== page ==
The Tintic War was a short series of skirmishes occurring in February 1856 in the Tintic and Cedar Valleys of Utah, occurring after the conclusion of the Walker War. It was named after a subchief of the Ute and involved several clashes between settlers and natives, mostly over the natives' theft of cattle because of drought.[1]


The Tintic War was between the Indians previously residing in the Tintic and Cedar Valleys and the settlers. Mormon settlers faced various battles against the Ute tribe that was already living in the valleys. The leader of the Indians was a sub-chief named Tintic.[2]


Originally the settlers and Indians got along fairly well. The war started out as small skirmishes between the settlers and Indians. Then the first battle occurred at Battle Creek.[3] These occurred because the Indians had been displaced from their land by the settlers. During the winter they did not have the necessary resources to survive, and they started to starve. The Euro Americans invaded the area, and proceeded to establish mining communities. They depleted the land of timber, game, diverted the water, and most of the land's resources in general.[4]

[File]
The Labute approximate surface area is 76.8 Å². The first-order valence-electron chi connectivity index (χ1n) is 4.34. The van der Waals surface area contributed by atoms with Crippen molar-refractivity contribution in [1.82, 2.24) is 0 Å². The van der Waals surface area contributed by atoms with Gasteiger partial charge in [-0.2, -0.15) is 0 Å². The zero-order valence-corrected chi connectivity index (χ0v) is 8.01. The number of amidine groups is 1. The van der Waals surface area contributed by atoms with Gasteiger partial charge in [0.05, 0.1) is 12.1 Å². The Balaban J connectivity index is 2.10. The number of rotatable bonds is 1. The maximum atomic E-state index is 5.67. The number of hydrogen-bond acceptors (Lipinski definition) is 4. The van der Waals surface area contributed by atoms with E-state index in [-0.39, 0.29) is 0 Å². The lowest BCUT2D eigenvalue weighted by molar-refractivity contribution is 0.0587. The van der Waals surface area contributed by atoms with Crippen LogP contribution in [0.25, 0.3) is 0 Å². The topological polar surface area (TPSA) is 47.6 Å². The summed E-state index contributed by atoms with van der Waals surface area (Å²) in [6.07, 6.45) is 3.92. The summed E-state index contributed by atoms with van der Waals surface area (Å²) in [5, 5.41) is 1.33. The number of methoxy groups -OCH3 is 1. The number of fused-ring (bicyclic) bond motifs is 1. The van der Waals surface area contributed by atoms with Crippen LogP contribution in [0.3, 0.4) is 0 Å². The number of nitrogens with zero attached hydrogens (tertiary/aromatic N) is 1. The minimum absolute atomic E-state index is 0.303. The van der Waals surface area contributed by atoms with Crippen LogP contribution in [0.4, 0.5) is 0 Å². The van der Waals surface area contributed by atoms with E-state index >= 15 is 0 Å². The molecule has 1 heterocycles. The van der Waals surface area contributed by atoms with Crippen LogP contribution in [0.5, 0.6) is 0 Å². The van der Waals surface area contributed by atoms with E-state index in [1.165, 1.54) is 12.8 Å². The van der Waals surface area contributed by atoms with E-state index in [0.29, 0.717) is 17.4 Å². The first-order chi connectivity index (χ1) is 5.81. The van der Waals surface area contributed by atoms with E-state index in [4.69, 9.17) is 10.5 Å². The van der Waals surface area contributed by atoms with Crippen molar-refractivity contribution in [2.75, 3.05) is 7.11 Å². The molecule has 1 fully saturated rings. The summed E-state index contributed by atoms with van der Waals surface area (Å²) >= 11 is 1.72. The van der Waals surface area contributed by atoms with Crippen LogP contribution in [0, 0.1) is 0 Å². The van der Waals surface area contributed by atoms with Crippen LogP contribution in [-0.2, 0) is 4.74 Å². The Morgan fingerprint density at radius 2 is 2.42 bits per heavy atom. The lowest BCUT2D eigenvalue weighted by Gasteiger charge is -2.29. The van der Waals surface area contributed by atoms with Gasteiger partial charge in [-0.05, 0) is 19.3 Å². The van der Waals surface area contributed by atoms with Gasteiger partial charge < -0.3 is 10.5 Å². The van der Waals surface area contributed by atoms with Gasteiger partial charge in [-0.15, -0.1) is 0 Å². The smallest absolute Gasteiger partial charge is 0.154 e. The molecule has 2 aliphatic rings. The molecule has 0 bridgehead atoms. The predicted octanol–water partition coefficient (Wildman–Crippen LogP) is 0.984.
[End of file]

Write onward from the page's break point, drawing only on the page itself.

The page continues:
The settlers did, however, establish successful livestock and agriculture endeavors on the land. The Indians were forced to start stealing from the settlers in order to survive. Brigham Young was one of the settlers, and he recounts the early troubles by stating, "They came pretty nigh starving to death last winter; and they now see, if they are driven from these valleys in winter, they must perish".[3]


The war concluded with the federal government intervening. They took the Utes from their land to the Uintah and Ouray Reservation. This occurred in the late 1860s and in the Uinta Basin. However, the issues did not resolve overnight. The government never actually bought the Ute lands. This caused issues that persisted after World War II. Then the Indian Claims Commission requested money for their confiscated lands.[2]


  1. ^ Alexander, Thomas G. "The Walker War". Retrieved December 15, 2005.
  2. ^ a b "The Walker War". Utah History to Go. State of Utah.
  3. ^ a b Dibble, Charles (1947). "The Mormon Mission to the Shoshoni Indians" (PDF). University of Utah – via 2006 ProQuest Information and Learning Company.
  4. ^ Creque, Jeffrey (1996). "An Ecological History of Tintic Valley, Juab County, Utah". Utah State University.